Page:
respect to the transmission system. Policies regarding T&D systems are varied and imposed by many entities; there is significant public resistance to siting new transmission lines; and the business cases for utilities to invest in modern grid processes and technologies are often incomplete, as societal costs and benefits are not typically internalized in companies’ decision making. For example, the cost of not having power when it is needed is far greater to the user than the lost revenues to the utility that cannot provide it. Recognizing the value of a reliable, efficient, and flexible grid, and supporting the investments to make that possible, may require a national-level strategy.
As discussed below in this chapter, expanding and modernizing distribution systems will require considerably more investment than for transmission systems. Much of the expansion will be noncontroversial because it will be required to meet growing loads and can be done without much impact on people who do not directly benefit from it. In addition, modernization of distribution can be achieved on a more limited basis than for transmission, which will require coordination across many systems. Therefore, the emphasis in this chapter will be on transmission.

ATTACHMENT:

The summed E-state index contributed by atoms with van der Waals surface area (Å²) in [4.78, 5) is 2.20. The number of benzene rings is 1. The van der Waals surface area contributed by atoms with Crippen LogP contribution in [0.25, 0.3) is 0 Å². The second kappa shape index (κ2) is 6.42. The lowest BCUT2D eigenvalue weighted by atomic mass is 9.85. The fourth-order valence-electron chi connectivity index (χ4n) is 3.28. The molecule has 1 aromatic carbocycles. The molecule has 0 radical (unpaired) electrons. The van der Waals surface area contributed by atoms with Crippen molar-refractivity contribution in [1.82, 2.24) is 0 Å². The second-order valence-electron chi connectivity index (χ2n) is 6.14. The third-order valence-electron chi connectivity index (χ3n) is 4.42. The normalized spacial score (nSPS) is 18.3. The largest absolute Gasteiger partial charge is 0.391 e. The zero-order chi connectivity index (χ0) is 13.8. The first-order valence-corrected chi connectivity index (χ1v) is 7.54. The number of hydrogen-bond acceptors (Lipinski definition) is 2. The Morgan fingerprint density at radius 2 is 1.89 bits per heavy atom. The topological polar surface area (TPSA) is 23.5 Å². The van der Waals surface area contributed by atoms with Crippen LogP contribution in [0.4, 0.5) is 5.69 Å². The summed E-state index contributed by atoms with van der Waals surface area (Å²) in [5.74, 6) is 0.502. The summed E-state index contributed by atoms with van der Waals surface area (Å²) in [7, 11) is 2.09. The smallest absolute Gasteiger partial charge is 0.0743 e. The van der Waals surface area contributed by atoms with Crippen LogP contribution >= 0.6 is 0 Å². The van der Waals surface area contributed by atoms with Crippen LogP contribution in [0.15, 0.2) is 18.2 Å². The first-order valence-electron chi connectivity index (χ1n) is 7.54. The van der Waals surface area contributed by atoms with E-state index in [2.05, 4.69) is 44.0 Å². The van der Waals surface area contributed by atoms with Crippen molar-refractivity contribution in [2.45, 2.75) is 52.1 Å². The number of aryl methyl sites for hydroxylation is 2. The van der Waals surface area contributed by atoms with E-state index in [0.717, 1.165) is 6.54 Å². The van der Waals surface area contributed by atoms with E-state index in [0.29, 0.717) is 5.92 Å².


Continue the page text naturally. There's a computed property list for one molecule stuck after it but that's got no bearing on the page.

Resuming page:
A modern T&D system should have capabilities beyond the reach of current systems through their incorporation of new technologies (hardware and software). They must also be expanded to meet future needs. New technologies such as power electronics, real-time thermal rating of transmission lines, and composite conductors can allow an increase in power flow on the existing T&D system, but new lines also will be needed.
Modern T&D systems are intended to provide effective operation, asset optimization, and systems planning capabilities under routine conditions and emergency response and fast restoration after a system failure. The characteristics required to achieve these performance standards are as follows:10